Faculty Research & Creative Activity

Publication Date

January 2011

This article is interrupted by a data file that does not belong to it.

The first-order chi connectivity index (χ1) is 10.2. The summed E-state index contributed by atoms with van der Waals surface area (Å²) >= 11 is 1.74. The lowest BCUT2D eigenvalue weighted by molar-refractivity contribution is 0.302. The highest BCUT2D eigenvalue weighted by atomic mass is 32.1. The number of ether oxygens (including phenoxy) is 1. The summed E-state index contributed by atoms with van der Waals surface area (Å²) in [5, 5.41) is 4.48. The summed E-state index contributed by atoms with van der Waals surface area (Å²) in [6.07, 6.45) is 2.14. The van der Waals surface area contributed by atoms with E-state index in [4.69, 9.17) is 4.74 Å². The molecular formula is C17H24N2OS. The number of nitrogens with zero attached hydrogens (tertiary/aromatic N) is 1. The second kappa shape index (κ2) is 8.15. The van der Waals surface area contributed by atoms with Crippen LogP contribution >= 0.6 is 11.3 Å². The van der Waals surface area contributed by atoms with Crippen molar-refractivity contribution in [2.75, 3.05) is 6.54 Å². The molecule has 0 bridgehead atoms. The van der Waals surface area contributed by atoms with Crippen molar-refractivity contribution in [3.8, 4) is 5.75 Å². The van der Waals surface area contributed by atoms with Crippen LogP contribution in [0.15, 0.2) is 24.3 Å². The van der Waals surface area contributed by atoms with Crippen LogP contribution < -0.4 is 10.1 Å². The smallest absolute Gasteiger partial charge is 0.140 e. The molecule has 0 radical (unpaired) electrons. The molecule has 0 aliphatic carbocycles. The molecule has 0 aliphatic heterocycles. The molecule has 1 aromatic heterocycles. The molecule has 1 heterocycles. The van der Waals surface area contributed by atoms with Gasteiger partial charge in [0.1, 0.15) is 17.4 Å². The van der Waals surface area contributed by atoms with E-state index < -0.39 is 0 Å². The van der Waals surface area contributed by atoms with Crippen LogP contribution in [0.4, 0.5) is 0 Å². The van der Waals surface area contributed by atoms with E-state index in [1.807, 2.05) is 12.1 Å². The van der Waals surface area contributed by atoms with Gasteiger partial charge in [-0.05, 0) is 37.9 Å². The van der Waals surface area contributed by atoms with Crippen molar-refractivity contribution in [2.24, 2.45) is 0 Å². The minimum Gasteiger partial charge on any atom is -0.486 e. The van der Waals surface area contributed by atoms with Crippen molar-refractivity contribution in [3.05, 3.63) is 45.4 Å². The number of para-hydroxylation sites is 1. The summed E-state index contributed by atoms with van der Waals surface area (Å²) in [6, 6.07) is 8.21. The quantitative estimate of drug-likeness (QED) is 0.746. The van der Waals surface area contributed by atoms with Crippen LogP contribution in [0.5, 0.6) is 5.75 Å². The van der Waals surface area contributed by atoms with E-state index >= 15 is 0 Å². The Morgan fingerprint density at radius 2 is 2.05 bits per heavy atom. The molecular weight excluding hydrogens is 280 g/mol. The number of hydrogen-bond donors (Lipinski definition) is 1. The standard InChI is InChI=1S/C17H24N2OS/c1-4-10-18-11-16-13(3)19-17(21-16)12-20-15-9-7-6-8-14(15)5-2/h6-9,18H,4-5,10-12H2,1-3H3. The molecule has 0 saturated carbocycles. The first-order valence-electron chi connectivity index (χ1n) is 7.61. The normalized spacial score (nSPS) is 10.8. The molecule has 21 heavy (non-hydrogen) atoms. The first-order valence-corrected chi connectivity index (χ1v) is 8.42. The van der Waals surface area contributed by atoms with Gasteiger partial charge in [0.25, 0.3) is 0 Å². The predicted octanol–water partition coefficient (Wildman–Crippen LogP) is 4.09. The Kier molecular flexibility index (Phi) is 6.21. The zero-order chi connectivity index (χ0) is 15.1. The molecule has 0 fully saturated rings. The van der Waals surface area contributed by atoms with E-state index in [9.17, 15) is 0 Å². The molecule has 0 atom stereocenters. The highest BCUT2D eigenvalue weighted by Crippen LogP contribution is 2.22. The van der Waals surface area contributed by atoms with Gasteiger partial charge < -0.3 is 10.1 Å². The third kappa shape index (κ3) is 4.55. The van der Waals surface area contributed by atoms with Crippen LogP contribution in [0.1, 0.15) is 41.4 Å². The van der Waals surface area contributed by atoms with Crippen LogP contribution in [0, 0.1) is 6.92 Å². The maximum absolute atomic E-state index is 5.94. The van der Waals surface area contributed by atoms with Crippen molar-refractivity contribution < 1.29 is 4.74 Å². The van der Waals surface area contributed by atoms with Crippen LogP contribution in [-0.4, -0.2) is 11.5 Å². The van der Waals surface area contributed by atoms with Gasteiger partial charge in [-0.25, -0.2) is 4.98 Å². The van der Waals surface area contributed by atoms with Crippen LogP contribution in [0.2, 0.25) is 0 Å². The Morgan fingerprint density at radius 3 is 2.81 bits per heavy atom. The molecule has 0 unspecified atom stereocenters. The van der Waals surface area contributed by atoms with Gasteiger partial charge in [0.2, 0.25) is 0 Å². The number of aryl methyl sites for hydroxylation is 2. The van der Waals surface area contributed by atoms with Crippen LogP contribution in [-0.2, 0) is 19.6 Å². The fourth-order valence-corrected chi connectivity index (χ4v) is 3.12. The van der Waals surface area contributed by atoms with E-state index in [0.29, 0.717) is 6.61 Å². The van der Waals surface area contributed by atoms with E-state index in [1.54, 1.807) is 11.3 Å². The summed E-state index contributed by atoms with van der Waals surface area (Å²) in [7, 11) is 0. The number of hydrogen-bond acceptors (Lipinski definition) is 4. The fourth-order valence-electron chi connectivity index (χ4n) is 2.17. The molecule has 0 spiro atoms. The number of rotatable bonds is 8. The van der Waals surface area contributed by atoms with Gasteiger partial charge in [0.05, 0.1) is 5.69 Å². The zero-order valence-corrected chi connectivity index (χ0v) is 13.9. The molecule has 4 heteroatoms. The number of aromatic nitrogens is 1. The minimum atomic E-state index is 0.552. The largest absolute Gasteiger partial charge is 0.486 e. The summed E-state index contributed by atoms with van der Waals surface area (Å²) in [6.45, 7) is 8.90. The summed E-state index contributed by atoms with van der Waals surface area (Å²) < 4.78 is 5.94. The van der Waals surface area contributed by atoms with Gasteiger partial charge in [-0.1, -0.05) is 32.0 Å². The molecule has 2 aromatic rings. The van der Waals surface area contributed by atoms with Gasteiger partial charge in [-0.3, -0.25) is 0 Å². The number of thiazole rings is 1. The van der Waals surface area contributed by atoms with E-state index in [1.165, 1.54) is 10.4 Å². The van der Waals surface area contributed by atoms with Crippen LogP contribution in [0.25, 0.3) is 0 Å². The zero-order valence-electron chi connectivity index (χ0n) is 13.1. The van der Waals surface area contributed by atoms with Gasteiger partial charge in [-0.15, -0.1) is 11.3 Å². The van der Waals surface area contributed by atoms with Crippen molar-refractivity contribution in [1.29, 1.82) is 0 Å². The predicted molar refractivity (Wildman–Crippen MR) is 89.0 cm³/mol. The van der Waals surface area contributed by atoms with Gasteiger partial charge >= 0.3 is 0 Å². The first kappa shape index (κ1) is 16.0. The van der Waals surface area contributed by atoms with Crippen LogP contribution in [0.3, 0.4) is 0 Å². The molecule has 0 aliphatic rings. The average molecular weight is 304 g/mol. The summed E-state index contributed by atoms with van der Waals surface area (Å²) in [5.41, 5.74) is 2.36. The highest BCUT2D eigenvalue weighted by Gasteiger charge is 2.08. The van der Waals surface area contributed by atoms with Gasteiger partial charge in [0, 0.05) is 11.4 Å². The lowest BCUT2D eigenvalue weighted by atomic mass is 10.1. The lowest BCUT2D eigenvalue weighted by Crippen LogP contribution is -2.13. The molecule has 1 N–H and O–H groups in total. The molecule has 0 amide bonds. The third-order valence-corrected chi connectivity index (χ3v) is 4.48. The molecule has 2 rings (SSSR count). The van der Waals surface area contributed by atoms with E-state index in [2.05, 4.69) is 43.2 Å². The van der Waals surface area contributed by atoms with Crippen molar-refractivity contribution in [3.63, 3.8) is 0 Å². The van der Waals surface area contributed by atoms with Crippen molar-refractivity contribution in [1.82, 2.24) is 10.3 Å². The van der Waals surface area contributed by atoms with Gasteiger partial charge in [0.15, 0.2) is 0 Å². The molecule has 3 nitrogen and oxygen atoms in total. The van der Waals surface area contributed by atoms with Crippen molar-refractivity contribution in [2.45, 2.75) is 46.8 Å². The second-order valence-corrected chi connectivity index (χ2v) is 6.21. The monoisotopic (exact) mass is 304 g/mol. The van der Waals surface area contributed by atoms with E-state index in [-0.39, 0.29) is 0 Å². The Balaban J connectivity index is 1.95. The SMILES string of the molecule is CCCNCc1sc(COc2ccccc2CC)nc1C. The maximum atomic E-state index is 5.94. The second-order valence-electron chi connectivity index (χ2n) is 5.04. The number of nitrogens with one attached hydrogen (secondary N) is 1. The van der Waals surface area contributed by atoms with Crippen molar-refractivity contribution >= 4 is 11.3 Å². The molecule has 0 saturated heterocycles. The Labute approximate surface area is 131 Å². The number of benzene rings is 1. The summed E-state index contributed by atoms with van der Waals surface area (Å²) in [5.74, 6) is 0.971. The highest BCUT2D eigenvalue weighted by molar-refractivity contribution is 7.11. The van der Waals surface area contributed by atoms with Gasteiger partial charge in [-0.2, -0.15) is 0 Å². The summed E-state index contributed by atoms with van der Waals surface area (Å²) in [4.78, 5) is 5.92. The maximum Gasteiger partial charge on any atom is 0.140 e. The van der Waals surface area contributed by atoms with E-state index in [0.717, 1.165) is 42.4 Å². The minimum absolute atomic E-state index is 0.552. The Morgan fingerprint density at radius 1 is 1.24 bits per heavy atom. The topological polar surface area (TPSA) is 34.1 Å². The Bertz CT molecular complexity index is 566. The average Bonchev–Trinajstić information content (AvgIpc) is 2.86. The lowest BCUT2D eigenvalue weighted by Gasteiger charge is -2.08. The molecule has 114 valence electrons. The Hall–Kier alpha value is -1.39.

Succession is perhaps the oldest of ecological concepts, having arisen when ecology was emerging as a self-conscious discipline (Mcintosh 1985). Yet it continues to address many fundamental issues in ecology, to support important applications, and to synthesize the insights and perspectives of other theories. Thus, it fulfills two functions key in assessing the utility of a contemporary ecological theory. First, it exhibits the attributes of a mature, welldeveloped, and intensively tested theory (Glenn-Lewin et al. 1992; Pickett and Cadenasso 2005). Second, it provides a linkage among theories and applications that have usually been considered separately (Walker et al. 2007). For example, the theory of succession or community dynamics has been applied to terrestrial and aquatic habitats (Bazzaz 1979; Stevenson et al. 1991; Biox et al. 2004), and for communities of microbes (Boucher et al. 2005), birds (Keller et al. 2003), soil invertebrates (Yi et al. 2006), and mammals (Schweiger et al. 2000).